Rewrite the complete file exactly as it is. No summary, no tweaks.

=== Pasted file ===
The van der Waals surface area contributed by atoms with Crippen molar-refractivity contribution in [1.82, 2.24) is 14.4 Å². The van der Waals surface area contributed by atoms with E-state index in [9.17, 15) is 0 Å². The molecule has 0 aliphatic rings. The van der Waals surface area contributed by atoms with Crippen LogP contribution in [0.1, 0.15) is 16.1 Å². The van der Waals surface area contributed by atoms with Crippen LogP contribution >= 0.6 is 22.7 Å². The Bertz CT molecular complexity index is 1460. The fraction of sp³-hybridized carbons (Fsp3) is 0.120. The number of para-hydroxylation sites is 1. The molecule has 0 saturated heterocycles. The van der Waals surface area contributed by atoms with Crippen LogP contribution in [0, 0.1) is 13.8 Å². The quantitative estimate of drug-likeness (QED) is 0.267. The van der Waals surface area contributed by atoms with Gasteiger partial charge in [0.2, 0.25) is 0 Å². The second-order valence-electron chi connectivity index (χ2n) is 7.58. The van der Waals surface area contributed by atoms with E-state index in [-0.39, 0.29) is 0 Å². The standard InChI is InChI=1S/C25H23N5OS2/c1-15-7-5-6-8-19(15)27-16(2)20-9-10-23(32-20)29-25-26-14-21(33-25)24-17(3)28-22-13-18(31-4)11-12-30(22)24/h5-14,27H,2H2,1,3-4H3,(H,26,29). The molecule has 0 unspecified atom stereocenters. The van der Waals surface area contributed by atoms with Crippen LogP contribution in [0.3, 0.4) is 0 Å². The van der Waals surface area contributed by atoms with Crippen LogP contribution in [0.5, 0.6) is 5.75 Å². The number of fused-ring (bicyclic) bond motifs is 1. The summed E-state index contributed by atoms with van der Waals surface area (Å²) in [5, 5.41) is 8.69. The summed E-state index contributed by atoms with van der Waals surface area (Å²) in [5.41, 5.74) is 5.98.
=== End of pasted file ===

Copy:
The van der Waals surface area contributed by atoms with Crippen molar-refractivity contribution in [1.82, 2.24) is 14.4 Å². The van der Waals surface area contributed by atoms with E-state index in [9.17, 15) is 0 Å². The molecule has 0 aliphatic rings. The van der Waals surface area contributed by atoms with Crippen LogP contribution in [0.1, 0.15) is 16.1 Å². The van der Waals surface area contributed by atoms with Crippen LogP contribution >= 0.6 is 22.7 Å². The Bertz CT molecular complexity index is 1460. The fraction of sp³-hybridized carbons (Fsp3) is 0.120. The number of para-hydroxylation sites is 1. The molecule has 0 saturated heterocycles. The van der Waals surface area contributed by atoms with Crippen LogP contribution in [0, 0.1) is 13.8 Å². The quantitative estimate of drug-likeness (QED) is 0.267. The van der Waals surface area contributed by atoms with Gasteiger partial charge in [0.2, 0.25) is 0 Å². The second-order valence-electron chi connectivity index (χ2n) is 7.58. The van der Waals surface area contributed by atoms with E-state index in [-0.39, 0.29) is 0 Å². The standard InChI is InChI=1S/C25H23N5OS2/c1-15-7-5-6-8-19(15)27-16(2)20-9-10-23(32-20)29-25-26-14-21(33-25)24-17(3)28-22-13-18(31-4)11-12-30(22)24/h5-14,27H,2H2,1,3-4H3,(H,26,29). The molecule has 0 unspecified atom stereocenters. The van der Waals surface area contributed by atoms with Crippen LogP contribution in [0.3, 0.4) is 0 Å². The van der Waals surface area contributed by atoms with Crippen LogP contribution in [0.5, 0.6) is 5.75 Å². The number of fused-ring (bicyclic) bond motifs is 1. The summed E-state index contributed by atoms with van der Waals surface area (Å²) in [5, 5.41) is 8.69. The summed E-state index contributed by atoms with van der Waals surface area (Å²) in [5.41, 5.74) is 5.98.